Pepperdine to Celebrate the Music of New Orleans with Take Me to the River Concert
Various talented performers will celebrate the musical history, heritage, and legacy of New Orleans in a special production of Take Me to the River LIVE! — Celebrating the Music of New Orleans at Smothers Theatre in Malibu on Sunday, October 27, at 7 PM.
Take Me to The River LIVE! brings some of the most influential artists of modern New Orleans funk, R&B, soul, and jazz together on the same stage for a night of unforgettable music. Featuring both individual and collaborative performances, Take Me to The River is packed with three generations of legendary Crescent City talent: the Dirty Dozen Brass Band, Ivan Neville, Ian Neville, and Walter “Wolfman” Washington, plus Mardi Gras Native Americans with “Big Chief” Monk Boudreaux of The Golden Eagles and “Big Chief” Romeo of the 9th Ward Hunters.
The Dirty Dozen Brass Band
Celebrating over 40 years since their founding in 1977, New Orleans-based Dirty Dozen Brass Band has taken the traditional foundation of brass band music and incorporated it into a blend of genres including bebop jazz, funk and R&B/soul. This unique sound, described by the band as a “musical gumbo,” has allowed the Dirty Dozen to tour across five continents and more than 30 countries, record 12 studio albums and collaborate with a range of artists from Modest Mouse to Widespread Panic to Norah Jones. More than 40 years later, the Dirty Dozen Brass Band is a world-famous music machine whose name is synonymous with genre-bending romps and high-octane performances.
In 1977 the Dirty Dozen Social and Pleasure Club in New Orleans began showcasing a traditional Crescent City brass band. It was a joining of two proud, but antiquated, traditions at the time: social and pleasure clubs dated back over a century to a time when black southerners could rarely afford life insurance, and the clubs would provide proper funeral arrangements. Brass bands, early predecessors of jazz as we know it, would often follow the funeral procession playing somber dirges, then once the family of the deceased was out of earshot, burst into jubilant dance tunes as casual onlookers danced in the streets. By the late ‘70s, few of either existed. The Dirty Dozen Social and Pleasure Club decided to assemble this group as a house band, and over the course of these early gigs, the seven-member ensemble adopted the venue’s name: The Dirty Dozen Brass Band.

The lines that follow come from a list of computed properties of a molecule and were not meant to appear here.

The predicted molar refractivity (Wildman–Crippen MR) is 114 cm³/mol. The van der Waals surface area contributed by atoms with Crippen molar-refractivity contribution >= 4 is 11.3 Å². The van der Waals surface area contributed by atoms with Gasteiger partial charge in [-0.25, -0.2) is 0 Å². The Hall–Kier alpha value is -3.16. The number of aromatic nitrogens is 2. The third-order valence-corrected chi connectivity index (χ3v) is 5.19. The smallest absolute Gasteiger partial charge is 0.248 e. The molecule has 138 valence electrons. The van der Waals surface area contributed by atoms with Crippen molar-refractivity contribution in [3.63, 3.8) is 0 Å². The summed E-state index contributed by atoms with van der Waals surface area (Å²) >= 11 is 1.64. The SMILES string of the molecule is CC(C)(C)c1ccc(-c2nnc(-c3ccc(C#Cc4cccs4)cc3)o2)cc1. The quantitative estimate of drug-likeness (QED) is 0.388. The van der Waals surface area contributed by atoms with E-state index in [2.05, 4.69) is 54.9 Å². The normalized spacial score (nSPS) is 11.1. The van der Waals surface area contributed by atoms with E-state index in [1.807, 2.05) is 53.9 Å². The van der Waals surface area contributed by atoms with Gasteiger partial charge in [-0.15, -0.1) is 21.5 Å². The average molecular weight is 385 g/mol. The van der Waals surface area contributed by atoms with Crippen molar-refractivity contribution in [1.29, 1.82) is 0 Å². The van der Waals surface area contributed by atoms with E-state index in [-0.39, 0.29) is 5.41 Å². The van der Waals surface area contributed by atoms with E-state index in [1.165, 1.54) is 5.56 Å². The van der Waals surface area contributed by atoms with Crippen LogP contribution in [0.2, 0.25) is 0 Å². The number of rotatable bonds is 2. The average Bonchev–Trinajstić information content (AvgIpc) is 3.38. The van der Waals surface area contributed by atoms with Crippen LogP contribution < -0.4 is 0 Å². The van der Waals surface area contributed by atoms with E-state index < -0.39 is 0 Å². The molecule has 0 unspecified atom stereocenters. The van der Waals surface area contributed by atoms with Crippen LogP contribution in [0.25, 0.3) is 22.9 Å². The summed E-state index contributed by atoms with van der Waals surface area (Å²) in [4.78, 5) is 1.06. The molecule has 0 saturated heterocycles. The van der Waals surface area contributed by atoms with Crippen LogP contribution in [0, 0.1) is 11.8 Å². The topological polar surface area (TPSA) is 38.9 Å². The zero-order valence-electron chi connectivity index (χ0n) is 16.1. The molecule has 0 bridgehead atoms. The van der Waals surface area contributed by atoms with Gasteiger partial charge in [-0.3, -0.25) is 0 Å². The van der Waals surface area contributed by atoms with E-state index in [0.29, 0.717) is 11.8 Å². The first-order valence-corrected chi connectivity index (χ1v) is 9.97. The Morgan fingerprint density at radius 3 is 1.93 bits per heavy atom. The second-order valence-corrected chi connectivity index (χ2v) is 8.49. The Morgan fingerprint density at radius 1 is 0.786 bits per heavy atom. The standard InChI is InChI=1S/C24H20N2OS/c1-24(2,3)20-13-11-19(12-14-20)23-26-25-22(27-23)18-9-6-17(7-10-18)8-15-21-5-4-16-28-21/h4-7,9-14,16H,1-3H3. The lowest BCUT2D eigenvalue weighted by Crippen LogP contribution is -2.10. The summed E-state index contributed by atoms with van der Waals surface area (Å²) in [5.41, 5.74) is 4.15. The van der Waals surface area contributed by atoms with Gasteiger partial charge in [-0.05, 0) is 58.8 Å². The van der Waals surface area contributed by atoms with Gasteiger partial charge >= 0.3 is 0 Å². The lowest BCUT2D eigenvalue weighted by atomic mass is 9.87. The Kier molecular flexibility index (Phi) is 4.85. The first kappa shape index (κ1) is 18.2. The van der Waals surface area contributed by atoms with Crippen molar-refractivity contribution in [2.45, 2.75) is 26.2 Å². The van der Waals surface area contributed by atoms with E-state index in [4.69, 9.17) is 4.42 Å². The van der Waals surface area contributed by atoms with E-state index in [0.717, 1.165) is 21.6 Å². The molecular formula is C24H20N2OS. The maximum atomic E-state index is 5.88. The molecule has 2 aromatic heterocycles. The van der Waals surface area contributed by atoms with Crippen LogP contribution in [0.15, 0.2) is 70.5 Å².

Ivan Neville, Ian Neville
Ivan Neville and Ian Neville, members of Dumpstaphunk, stand out among New Orleans’ best as part of one of the funkiest bands to ever arise from the Crescent City. Born on the Jazz & Heritage Festival stage, and descended from Neville family bloodlines, these soldiers of funk ignite a deep, gritty groove that dares listeners not to move. Their performances combine ingenious musicianship and complex funk and jazz arrangements.